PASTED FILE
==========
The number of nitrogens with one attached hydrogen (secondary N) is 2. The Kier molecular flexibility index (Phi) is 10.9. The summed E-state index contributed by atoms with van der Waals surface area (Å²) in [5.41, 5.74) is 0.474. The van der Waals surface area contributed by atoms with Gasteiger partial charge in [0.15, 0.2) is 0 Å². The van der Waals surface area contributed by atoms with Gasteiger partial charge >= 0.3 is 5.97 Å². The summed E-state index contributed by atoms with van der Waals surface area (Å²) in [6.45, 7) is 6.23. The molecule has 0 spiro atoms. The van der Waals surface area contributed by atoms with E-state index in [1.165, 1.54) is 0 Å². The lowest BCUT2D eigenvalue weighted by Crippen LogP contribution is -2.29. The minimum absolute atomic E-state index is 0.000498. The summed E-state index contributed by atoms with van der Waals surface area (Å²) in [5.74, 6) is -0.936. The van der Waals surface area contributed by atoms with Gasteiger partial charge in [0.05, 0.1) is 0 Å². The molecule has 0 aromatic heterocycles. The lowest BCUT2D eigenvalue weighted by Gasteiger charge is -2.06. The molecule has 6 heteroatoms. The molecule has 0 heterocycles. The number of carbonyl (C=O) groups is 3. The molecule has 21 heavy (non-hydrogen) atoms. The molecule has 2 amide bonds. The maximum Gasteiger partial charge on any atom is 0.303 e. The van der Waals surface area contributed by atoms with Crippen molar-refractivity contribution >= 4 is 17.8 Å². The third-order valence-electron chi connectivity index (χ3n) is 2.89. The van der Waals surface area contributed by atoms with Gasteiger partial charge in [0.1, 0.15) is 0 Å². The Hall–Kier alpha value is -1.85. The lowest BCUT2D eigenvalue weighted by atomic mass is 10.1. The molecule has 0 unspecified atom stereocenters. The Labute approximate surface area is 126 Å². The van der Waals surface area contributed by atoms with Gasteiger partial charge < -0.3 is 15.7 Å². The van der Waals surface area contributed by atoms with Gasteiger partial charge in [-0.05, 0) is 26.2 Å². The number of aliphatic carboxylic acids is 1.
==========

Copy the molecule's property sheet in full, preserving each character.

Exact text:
The number of nitrogens with one attached hydrogen (secondary N) is 2. The Kier molecular flexibility index (Phi) is 10.9. The summed E-state index contributed by atoms with van der Waals surface area (Å²) in [5.41, 5.74) is 0.474. The van der Waals surface area contributed by atoms with Gasteiger partial charge in [0.15, 0.2) is 0 Å². The van der Waals surface area contributed by atoms with Gasteiger partial charge >= 0.3 is 5.97 Å². The summed E-state index contributed by atoms with van der Waals surface area (Å²) in [6.45, 7) is 6.23. The molecule has 0 spiro atoms. The van der Waals surface area contributed by atoms with E-state index in [1.165, 1.54) is 0 Å². The lowest BCUT2D eigenvalue weighted by Crippen LogP contribution is -2.29. The minimum absolute atomic E-state index is 0.000498. The summed E-state index contributed by atoms with van der Waals surface area (Å²) in [5.74, 6) is -0.936. The van der Waals surface area contributed by atoms with Gasteiger partial charge in [0.05, 0.1) is 0 Å². The molecule has 0 aromatic heterocycles. The lowest BCUT2D eigenvalue weighted by Gasteiger charge is -2.06. The molecule has 6 heteroatoms. The molecule has 0 heterocycles. The number of carbonyl (C=O) groups is 3. The molecule has 21 heavy (non-hydrogen) atoms. The molecule has 2 amide bonds. The maximum Gasteiger partial charge on any atom is 0.303 e. The van der Waals surface area contributed by atoms with Crippen molar-refractivity contribution >= 4 is 17.8 Å². The third-order valence-electron chi connectivity index (χ3n) is 2.89. The van der Waals surface area contributed by atoms with Gasteiger partial charge in [0.1, 0.15) is 0 Å². The Hall–Kier alpha value is -1.85. The lowest BCUT2D eigenvalue weighted by atomic mass is 10.1. The molecule has 0 unspecified atom stereocenters. The Labute approximate surface area is 126 Å². The van der Waals surface area contributed by atoms with Gasteiger partial charge < -0.3 is 15.7 Å². The van der Waals surface area contributed by atoms with Gasteiger partial charge in [-0.05, 0) is 26.2 Å². The number of aliphatic carboxylic acids is 1.